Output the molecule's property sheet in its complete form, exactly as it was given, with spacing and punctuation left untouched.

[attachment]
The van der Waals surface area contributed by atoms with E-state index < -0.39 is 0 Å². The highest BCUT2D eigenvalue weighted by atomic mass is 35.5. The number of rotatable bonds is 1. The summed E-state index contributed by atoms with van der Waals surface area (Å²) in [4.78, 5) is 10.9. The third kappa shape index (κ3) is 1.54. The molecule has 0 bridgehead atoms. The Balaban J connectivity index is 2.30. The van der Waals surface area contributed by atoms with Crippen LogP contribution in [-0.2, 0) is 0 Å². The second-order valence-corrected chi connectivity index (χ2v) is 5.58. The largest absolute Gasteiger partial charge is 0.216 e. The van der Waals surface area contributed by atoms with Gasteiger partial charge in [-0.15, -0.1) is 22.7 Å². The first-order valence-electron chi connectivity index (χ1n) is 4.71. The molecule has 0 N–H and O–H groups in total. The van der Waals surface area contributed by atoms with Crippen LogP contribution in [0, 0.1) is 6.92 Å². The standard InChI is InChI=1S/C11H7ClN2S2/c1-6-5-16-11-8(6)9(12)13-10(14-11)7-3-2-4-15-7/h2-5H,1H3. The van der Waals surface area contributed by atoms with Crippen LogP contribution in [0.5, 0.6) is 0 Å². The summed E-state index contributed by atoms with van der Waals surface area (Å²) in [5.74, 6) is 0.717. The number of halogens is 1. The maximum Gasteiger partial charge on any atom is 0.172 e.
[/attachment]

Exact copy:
The van der Waals surface area contributed by atoms with E-state index < -0.39 is 0 Å². The highest BCUT2D eigenvalue weighted by atomic mass is 35.5. The number of rotatable bonds is 1. The summed E-state index contributed by atoms with van der Waals surface area (Å²) in [4.78, 5) is 10.9. The third kappa shape index (κ3) is 1.54. The molecule has 0 bridgehead atoms. The Balaban J connectivity index is 2.30. The van der Waals surface area contributed by atoms with Crippen LogP contribution in [-0.2, 0) is 0 Å². The second-order valence-corrected chi connectivity index (χ2v) is 5.58. The largest absolute Gasteiger partial charge is 0.216 e. The van der Waals surface area contributed by atoms with Gasteiger partial charge in [-0.15, -0.1) is 22.7 Å². The first-order valence-electron chi connectivity index (χ1n) is 4.71. The molecule has 0 N–H and O–H groups in total. The van der Waals surface area contributed by atoms with Crippen LogP contribution in [0, 0.1) is 6.92 Å². The standard InChI is InChI=1S/C11H7ClN2S2/c1-6-5-16-11-8(6)9(12)13-10(14-11)7-3-2-4-15-7/h2-5H,1H3. The van der Waals surface area contributed by atoms with Crippen LogP contribution in [0.5, 0.6) is 0 Å². The summed E-state index contributed by atoms with van der Waals surface area (Å²) in [5.74, 6) is 0.717. The number of halogens is 1. The maximum Gasteiger partial charge on any atom is 0.172 e.